Digital trade for development: governance issues and the enabling environment

29 Sep 2016 13:00h - 14:30h

Event report

[Read more session reports and live updates from the 2016 WTO Public Forum.]

The session, organised by the World Bank and the McKinsey Global Institute, focused on two topics: how e-trade reshapes value chains and creates opportunities for developing countries and least developed countries (LDCs) and where e-trade stands on the global governance landscape.

Moderator Anabel Gonzalez, Senior Director of the Global Practice on Trade and Competitiveness at the World Bank Group, opened the session by remarking that the Internet creates new opportunities in the global market and that e-commerce allows small and medium enterprises (SMEs) to reach that global market.

Susan Lund, Partner at McKinsey & Company, talked about the challenges and potential impact of e-commerce on the global trade. She noted that digital constitutes a significant share of the flow of goods, service, and payments. Businesses use online platforms for commerce such as Facebook, Amazon, and Alibaba. Goods such as books, music, and movies have been turned into digital format. Companies such DHL and Maersk deliver these digital goods by adding digital wrappers to raise the value of the offer. The benefits of e-commerce – lower scale cost, higher information signal, efficient secure payments, and fast matching of supply and demand – have created efficiencies and trillions of dollars in e-commerce. She reported that 50 million small businesses use Facebook as a marketing platform, and distribute their products via Amazon and Alibaba.

Hanne Melin, Director of Global Public Policy at eBay, discussed the possible ways for micro firms to connect the world. She highlighted that while e-trade is reshaping global trade for micro firms, issues such as logistics and transportation need to be addressed.

Alfredo Suescum, Ambassador and Permanent Representative of the Republic of Panama to the WTO, talked about how e-commerce began to evolve in the past starting from the Ministerial Declaration on Global Electronic Commerce in 1998 to the Fourteenth Session of the United Nations Conference on Trade and Development 2016. He suggested that the WTO should emphasise infrastructure issues as well as intellectual property.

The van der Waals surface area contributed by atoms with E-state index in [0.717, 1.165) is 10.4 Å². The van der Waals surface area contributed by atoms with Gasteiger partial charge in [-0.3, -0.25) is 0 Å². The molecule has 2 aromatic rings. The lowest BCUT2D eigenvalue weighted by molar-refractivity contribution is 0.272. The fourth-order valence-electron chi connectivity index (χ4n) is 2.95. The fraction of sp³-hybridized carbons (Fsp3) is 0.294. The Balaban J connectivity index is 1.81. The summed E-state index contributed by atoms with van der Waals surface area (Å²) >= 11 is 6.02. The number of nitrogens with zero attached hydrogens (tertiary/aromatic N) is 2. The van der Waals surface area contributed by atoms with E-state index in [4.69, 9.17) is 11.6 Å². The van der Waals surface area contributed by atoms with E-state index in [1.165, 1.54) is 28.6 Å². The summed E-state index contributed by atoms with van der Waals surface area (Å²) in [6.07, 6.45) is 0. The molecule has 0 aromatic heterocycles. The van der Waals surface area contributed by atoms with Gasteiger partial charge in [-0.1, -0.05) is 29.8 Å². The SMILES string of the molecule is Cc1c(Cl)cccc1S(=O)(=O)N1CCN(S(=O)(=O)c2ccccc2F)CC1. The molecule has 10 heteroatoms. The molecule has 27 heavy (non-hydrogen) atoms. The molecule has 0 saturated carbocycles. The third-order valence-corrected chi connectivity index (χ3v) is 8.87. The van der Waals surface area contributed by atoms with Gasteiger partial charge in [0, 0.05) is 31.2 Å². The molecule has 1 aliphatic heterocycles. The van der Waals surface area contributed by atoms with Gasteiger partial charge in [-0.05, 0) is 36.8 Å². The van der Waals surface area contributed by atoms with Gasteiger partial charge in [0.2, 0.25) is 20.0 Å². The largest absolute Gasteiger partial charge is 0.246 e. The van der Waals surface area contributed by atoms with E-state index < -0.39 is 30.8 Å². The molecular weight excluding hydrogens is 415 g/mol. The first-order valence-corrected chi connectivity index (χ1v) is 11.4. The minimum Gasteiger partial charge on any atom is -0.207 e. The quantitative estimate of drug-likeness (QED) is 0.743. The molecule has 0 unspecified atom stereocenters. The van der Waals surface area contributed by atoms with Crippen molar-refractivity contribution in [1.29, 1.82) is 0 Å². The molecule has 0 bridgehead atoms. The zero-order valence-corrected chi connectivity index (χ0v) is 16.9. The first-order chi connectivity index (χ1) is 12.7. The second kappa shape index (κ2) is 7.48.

Michael Ferrantino, Lead Economist and Global Product Specialist for Trade Policy and Integration at the World Bank, addressed how poverty can be reduced though e-trade. He pointed out that China is rapidly growing its share of retail sales, which is resulting in a large number of online shoppers in China. According to Ferrantino, not all products and services can be equally traded, for instance, health care is the least tradable service.

Daniel Crosby, Partner in the International Trade Practice Group at King & Spalding, talked about the application of WTO rules and commitment to e-commerce and the gaps that need to be filled through negotiation and other methods.

Paul Fehlinger, Deputy Director & Co-Founder at Internet & Jurisdiction, discussed challenges regarding jurisdiction. The main problem is the high volume of cross-broader data flow, which should be solved. Other standard issues, such as location of servers and registered domains, should be addressed. He suggested that cooperation between all stakeholders can make it easier for developing countries to access the Internet and the global digital trade market.

At the end of the session, the panellists discussed how the financial payment system is very important to help developing countries in e-trade. It was also said that the potential wide use of block chains in the future will provide creative solutions for people who have access to the Internet, but do not have access to banking services, such as a credit cards.

by Aye Mya Nyein